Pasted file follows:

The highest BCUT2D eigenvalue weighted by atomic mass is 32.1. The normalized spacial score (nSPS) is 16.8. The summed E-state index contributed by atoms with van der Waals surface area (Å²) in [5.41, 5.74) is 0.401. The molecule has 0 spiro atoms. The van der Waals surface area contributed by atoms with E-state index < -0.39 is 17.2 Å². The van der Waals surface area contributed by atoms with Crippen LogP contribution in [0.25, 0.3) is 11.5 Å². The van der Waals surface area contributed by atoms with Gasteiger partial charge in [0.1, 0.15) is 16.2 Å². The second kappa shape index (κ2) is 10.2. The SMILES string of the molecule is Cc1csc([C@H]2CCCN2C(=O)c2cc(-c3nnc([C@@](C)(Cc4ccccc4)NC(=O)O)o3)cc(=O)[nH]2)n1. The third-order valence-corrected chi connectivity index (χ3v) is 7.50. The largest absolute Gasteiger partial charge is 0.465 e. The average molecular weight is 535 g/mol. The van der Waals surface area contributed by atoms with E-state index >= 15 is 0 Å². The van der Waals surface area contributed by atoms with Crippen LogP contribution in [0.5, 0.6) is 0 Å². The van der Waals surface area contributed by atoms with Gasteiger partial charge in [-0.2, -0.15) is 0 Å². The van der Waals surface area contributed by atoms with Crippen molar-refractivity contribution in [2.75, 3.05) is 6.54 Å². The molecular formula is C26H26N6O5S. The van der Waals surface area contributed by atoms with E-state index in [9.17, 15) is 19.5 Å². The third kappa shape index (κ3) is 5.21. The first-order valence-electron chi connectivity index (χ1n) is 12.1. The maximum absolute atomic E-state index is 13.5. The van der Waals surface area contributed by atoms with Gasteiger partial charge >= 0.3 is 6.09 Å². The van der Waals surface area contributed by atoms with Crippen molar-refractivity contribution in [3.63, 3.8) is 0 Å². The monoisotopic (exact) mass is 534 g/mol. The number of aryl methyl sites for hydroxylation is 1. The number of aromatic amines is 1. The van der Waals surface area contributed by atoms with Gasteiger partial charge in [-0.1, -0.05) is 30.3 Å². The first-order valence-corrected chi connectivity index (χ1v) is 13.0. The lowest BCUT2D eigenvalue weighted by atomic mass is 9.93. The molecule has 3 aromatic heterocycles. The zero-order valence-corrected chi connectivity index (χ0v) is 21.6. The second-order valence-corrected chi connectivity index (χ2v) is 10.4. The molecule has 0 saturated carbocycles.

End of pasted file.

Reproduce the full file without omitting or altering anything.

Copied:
The highest BCUT2D eigenvalue weighted by atomic mass is 32.1. The normalized spacial score (nSPS) is 16.8. The summed E-state index contributed by atoms with van der Waals surface area (Å²) in [5.41, 5.74) is 0.401. The molecule has 0 spiro atoms. The van der Waals surface area contributed by atoms with E-state index < -0.39 is 17.2 Å². The van der Waals surface area contributed by atoms with Crippen LogP contribution in [0.25, 0.3) is 11.5 Å². The van der Waals surface area contributed by atoms with Gasteiger partial charge in [0.1, 0.15) is 16.2 Å². The second kappa shape index (κ2) is 10.2. The SMILES string of the molecule is Cc1csc([C@H]2CCCN2C(=O)c2cc(-c3nnc([C@@](C)(Cc4ccccc4)NC(=O)O)o3)cc(=O)[nH]2)n1. The third-order valence-corrected chi connectivity index (χ3v) is 7.50. The largest absolute Gasteiger partial charge is 0.465 e. The average molecular weight is 535 g/mol. The van der Waals surface area contributed by atoms with E-state index >= 15 is 0 Å². The van der Waals surface area contributed by atoms with Crippen LogP contribution in [0.5, 0.6) is 0 Å². The van der Waals surface area contributed by atoms with Gasteiger partial charge in [-0.2, -0.15) is 0 Å². The van der Waals surface area contributed by atoms with Crippen molar-refractivity contribution in [2.75, 3.05) is 6.54 Å². The molecular formula is C26H26N6O5S. The van der Waals surface area contributed by atoms with E-state index in [9.17, 15) is 19.5 Å². The third kappa shape index (κ3) is 5.21. The first-order valence-electron chi connectivity index (χ1n) is 12.1. The maximum absolute atomic E-state index is 13.5. The van der Waals surface area contributed by atoms with Gasteiger partial charge >= 0.3 is 6.09 Å². The van der Waals surface area contributed by atoms with Crippen molar-refractivity contribution in [3.63, 3.8) is 0 Å². The monoisotopic (exact) mass is 534 g/mol. The number of aryl methyl sites for hydroxylation is 1. The number of aromatic amines is 1. The van der Waals surface area contributed by atoms with Gasteiger partial charge in [-0.1, -0.05) is 30.3 Å². The first-order valence-corrected chi connectivity index (χ1v) is 13.0. The lowest BCUT2D eigenvalue weighted by atomic mass is 9.93. The molecule has 3 aromatic heterocycles. The zero-order valence-corrected chi connectivity index (χ0v) is 21.6. The second-order valence-corrected chi connectivity index (χ2v) is 10.4. The molecule has 0 saturated carbocycles.